Setting up as a Sole Proprietor

As previously mentioned, there is really not that much that is required to accomplish this goal.  In reality, it is more about checking a box on a piece of paper and then ensuring that your taxes are done correctly than anything else.  The great thing about setting up as a sole proprietor is that you can usually include your business taxes on your personal tax return as opposed to having to file quarterly taxes.  Of course, there are exceptions.  If you find yourself in a situation where you are making far more money than you expected to make, you may have to start filing taxes quarterly in order to reduce the amount that you owe on a yearly basis.  This is especially true if you start out filing yearly and find yourself in a position where you are unable to pay the full amount without setting up a payment plan.  You will be able to set up a payment plan, but you may be required to pay taxes quarterly after the point in order to ensure that you can more easily make the payments in full.  However, if you have a side business and you only need to make a little extra money each month, you can typically roll this over onto your personal taxes and file a single tax return without having to deal of all the hassle of quarterly returns or filing separate business taxes.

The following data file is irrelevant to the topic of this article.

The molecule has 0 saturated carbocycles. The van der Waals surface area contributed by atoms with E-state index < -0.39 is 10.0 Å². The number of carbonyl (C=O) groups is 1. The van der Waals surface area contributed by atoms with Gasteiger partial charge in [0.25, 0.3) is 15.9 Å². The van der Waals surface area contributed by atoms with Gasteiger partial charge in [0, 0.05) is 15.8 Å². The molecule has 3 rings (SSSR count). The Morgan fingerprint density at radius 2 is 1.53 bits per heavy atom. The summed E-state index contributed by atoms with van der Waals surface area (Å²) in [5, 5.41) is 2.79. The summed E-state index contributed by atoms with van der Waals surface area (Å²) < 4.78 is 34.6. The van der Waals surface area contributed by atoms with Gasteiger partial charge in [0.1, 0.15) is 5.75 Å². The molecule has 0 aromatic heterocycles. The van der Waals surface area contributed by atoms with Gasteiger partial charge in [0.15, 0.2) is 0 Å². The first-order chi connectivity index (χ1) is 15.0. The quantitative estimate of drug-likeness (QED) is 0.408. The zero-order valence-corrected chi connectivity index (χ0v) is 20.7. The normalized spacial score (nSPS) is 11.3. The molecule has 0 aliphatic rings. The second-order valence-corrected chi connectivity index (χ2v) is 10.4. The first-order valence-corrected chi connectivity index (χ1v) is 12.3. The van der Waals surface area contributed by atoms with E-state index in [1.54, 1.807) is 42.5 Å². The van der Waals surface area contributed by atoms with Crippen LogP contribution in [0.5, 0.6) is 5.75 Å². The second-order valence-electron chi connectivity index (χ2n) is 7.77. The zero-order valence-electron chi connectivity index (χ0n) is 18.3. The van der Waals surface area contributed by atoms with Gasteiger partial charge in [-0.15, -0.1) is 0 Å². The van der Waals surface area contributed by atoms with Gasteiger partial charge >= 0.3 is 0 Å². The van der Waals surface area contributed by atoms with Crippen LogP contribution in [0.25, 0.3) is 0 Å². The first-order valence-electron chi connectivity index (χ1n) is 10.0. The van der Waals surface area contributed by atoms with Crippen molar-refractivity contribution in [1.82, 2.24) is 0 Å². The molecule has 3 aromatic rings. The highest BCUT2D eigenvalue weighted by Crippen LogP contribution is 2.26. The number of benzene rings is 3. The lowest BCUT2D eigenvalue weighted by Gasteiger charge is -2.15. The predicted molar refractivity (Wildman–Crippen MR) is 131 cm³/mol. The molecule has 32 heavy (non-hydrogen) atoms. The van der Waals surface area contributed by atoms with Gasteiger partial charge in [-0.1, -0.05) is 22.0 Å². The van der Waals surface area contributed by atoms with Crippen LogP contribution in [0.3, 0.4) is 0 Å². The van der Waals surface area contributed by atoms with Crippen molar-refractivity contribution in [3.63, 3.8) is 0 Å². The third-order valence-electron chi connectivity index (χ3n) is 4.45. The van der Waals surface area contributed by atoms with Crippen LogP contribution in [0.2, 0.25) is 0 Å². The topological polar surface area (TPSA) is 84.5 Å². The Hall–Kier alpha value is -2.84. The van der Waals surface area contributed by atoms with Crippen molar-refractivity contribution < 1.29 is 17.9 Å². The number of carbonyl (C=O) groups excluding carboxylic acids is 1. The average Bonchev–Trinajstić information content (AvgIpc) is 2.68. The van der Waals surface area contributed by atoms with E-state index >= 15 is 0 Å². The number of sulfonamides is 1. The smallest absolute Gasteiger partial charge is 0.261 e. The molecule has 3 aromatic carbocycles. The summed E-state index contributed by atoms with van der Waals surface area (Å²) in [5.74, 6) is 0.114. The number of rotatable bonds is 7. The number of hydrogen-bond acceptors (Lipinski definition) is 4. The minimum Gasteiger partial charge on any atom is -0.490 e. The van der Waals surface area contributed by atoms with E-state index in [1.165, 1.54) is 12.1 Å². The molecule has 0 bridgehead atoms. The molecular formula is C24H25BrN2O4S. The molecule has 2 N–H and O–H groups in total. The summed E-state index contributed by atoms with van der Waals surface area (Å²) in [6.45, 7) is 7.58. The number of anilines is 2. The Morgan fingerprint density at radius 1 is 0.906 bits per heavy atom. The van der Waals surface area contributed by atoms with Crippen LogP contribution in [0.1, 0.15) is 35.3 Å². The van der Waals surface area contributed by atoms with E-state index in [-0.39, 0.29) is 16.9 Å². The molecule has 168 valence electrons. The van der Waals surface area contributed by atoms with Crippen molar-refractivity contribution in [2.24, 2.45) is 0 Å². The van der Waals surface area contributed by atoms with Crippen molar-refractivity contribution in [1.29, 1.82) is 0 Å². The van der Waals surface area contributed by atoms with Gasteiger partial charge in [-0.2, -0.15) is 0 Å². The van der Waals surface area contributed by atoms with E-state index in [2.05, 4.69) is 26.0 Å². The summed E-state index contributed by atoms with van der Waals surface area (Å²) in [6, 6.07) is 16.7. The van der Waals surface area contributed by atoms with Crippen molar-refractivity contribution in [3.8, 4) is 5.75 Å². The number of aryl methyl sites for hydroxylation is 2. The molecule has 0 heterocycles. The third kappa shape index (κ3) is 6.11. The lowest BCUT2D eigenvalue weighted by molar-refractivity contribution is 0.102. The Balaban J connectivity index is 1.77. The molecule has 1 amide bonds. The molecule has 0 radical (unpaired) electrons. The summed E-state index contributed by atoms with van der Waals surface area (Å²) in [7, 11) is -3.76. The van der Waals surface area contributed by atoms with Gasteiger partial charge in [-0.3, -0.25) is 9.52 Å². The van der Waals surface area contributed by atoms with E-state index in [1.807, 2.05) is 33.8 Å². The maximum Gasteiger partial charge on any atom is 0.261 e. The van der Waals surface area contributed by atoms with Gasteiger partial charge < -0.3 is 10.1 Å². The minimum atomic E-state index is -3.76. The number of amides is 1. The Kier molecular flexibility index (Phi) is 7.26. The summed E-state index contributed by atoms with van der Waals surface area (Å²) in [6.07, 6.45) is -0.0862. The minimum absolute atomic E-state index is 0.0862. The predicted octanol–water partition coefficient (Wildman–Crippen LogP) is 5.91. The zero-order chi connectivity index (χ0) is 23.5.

Sole proprietorship vs LLC

When you consider an llc vs sole proprietorship, it is important to recognize the biggest differences between the two.  There are some advantages to setting up a company as an LLC and in some cases, you will not be able to set it up as a sole proprietorship so you will be forced to do so.  For instance, your designation can be affected by the number of employees that you have when it occurs under the right circumstances.  If any of those employees actually become a partner in your business, you can no longer list the business as a sole proprietorship.  In addition, you can set up the way that you wish to pay your taxes with an LLC.  It gives you a little bit more control and allows you to decide how you want to go about the entire process.  Furthermore, an LLC gives you all the same protection that your business would get if you set it up as a corporation, yet you can enjoy these advantages with a very small business that does not meet the criteria for a corporation.

What does it all mean?

Basically, you will have to decide for yourself which option is right for you.  If you have never had any experience owning a business of your own in the past, your best bet is probably to set up as a sole proprietor and then expand from there.  As you learn more about the way that a business works and find out whether or not owning a business is really for you, you can then decide to change it to an LLC when the time is right.  Much of it will depend on the particular business in question as well as the amount of money that you make each year.